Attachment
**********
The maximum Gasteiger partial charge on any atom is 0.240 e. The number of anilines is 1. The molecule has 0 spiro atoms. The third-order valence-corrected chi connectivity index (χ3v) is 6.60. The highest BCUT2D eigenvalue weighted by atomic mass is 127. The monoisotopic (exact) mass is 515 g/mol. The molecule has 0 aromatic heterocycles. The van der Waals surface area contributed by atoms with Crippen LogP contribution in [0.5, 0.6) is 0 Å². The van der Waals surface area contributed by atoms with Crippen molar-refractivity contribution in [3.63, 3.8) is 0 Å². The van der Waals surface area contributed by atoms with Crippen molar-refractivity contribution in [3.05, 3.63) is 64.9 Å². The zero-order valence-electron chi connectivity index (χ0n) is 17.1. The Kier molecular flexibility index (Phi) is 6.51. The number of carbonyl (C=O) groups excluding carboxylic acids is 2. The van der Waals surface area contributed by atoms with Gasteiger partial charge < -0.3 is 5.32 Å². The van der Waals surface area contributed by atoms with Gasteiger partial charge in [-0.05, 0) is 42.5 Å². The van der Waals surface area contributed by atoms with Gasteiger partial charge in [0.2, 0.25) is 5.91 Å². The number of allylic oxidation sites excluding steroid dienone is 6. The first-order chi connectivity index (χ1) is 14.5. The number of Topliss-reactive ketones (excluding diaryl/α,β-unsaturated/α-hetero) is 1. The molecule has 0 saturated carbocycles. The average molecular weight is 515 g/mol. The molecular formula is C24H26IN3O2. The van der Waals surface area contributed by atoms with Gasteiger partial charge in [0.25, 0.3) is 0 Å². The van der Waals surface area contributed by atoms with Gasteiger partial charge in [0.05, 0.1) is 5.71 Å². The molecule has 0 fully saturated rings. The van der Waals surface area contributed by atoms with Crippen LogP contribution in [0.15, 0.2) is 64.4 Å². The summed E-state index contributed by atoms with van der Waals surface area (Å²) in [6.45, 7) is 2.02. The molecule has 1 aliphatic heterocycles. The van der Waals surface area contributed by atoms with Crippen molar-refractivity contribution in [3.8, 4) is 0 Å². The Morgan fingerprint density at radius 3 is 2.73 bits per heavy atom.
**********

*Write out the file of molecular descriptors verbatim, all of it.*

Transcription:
The maximum Gasteiger partial charge on any atom is 0.240 e. The number of anilines is 1. The molecule has 0 spiro atoms. The third-order valence-corrected chi connectivity index (χ3v) is 6.60. The highest BCUT2D eigenvalue weighted by atomic mass is 127. The monoisotopic (exact) mass is 515 g/mol. The molecule has 0 aromatic heterocycles. The van der Waals surface area contributed by atoms with Crippen LogP contribution in [0.5, 0.6) is 0 Å². The van der Waals surface area contributed by atoms with Crippen molar-refractivity contribution in [3.63, 3.8) is 0 Å². The van der Waals surface area contributed by atoms with Crippen molar-refractivity contribution in [3.05, 3.63) is 64.9 Å². The zero-order valence-electron chi connectivity index (χ0n) is 17.1. The Kier molecular flexibility index (Phi) is 6.51. The number of carbonyl (C=O) groups excluding carboxylic acids is 2. The van der Waals surface area contributed by atoms with Gasteiger partial charge < -0.3 is 5.32 Å². The van der Waals surface area contributed by atoms with Gasteiger partial charge in [-0.05, 0) is 42.5 Å². The van der Waals surface area contributed by atoms with Gasteiger partial charge in [0.2, 0.25) is 5.91 Å². The number of allylic oxidation sites excluding steroid dienone is 6. The first-order chi connectivity index (χ1) is 14.5. The number of Topliss-reactive ketones (excluding diaryl/α,β-unsaturated/α-hetero) is 1. The molecule has 0 saturated carbocycles. The average molecular weight is 515 g/mol. The molecular formula is C24H26IN3O2. The van der Waals surface area contributed by atoms with Gasteiger partial charge in [0.25, 0.3) is 0 Å². The van der Waals surface area contributed by atoms with Gasteiger partial charge in [0.05, 0.1) is 5.71 Å². The molecule has 0 fully saturated rings. The van der Waals surface area contributed by atoms with Crippen LogP contribution in [0.15, 0.2) is 64.4 Å². The summed E-state index contributed by atoms with van der Waals surface area (Å²) in [6.45, 7) is 2.02. The molecule has 1 aliphatic heterocycles. The van der Waals surface area contributed by atoms with Crippen molar-refractivity contribution in [3.8, 4) is 0 Å². The Morgan fingerprint density at radius 3 is 2.73 bits per heavy atom.